A Career That Is Still Awaiting Takeoff
In 2010, the Rams made Sam Bradford the first overall selection in the NFL Draft. The options were far from plentiful that year for any team that was hoping to secure a franchise QB. In fact, the only other signal caller that was chosen in Round 1 was a former Heisman Trophy winner from Florida named Tim Tebow.
Now, Bradford will enter the 2013 regular season having been under center for 42 of a possible 48 career starts. Which includes two years with a full 16 starts, and an abbreviated 2011 season in which a high ankle sprain sidelined him for six contests. His career high in passing yardage is 3,702, and the most TDs that he has generated in any year is 21. Both numbers were established in 2012, and amid the massive output that numerous QBs have been producing, they are not particularly impressive. He placed 15th in yardage, and just 18th with that TD total. He has only manufactured six 300-yard games, and has produced a three-TD game just three different times. He has not thrown for 400 yards in a game, and has yet to generate four scoring tosses in any of those 42 contests.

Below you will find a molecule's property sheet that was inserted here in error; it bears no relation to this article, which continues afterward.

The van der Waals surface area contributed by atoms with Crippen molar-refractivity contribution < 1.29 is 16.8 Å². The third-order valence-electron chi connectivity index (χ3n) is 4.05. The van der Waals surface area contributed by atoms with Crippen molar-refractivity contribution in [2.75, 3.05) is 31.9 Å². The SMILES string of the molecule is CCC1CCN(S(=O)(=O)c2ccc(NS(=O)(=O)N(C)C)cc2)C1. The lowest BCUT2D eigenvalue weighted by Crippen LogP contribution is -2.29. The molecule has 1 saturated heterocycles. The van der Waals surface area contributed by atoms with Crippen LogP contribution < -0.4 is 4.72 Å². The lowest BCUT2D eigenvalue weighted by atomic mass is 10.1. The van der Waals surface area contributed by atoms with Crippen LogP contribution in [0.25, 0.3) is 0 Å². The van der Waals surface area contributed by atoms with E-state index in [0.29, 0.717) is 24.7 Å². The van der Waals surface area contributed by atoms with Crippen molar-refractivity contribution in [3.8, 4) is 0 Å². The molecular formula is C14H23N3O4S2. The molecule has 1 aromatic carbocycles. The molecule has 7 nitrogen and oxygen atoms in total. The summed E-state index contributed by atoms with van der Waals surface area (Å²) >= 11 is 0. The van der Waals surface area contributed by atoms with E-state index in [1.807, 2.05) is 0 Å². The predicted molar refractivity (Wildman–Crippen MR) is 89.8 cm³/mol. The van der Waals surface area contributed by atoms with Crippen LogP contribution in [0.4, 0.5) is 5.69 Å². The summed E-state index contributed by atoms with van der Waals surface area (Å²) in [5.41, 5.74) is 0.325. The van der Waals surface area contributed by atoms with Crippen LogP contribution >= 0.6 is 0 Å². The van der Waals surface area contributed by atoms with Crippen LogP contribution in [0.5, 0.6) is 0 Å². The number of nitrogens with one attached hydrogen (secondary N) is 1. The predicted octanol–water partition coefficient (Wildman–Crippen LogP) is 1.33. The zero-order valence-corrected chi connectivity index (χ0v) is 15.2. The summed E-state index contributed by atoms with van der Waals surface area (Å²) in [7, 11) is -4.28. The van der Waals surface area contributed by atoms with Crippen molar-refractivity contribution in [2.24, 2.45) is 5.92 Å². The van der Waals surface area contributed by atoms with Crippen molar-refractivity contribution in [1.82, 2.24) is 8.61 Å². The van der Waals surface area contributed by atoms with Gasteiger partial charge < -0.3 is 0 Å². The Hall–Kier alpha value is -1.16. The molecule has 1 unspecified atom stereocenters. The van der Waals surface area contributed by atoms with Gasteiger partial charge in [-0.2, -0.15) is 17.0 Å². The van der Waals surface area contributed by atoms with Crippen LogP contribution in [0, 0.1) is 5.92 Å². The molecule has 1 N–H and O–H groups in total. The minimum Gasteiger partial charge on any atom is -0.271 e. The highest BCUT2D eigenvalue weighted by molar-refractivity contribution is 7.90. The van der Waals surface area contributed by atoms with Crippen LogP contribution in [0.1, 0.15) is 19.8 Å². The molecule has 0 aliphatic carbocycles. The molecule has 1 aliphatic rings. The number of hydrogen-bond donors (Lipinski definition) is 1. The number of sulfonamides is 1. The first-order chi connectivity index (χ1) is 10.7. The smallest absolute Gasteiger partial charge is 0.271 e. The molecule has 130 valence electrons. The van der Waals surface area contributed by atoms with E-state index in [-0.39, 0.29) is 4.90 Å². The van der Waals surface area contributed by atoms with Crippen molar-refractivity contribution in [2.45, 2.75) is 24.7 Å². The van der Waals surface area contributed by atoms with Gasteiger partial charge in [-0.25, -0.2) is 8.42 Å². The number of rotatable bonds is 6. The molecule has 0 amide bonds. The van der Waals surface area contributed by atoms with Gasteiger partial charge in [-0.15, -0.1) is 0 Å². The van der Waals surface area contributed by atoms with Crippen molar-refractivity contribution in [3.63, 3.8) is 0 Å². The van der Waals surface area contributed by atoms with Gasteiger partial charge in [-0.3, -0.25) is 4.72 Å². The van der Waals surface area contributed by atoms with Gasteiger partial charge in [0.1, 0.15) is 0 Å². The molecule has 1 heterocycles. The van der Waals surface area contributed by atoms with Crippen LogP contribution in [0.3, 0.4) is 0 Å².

To be fair, Bradford has never possessed an extensive array of dangerous weapons, nor has he enjoyed the benefits of a highly productive go-to target who consistently remained on the field. While D. Amendola would arguably be considered the most talented Ram WR since Bradford joined the team, he only made 15 starts during that three-year span. No receiver has managed to attain 700 yards while Bradford has been under center, and the depth behind each leader in the Rams’ receiving categories has been disturbingly low.
Last season, Givens led the Rams with 698 yards, with Gibson and the oft injured Amendola each surpassing 650 yards. B. Lloyd paced the team in 2011 with 683 yards, while no teammate could even exceed 431. And in Bradford’s 2010 rookie year, Amendola amassed 689 yards, followed by Gibson’s 620. There are certainly no totals present in those results that would initiate a conversation regarding Hall Of Fame credentials. The same applies to the TE options that Bradford has endured since first snap as a Ram, which have included Daniel Fells, Billy Bajema, Michael Hoomanawanui, and Lance Kendricks.
His Receiving Options Have Improved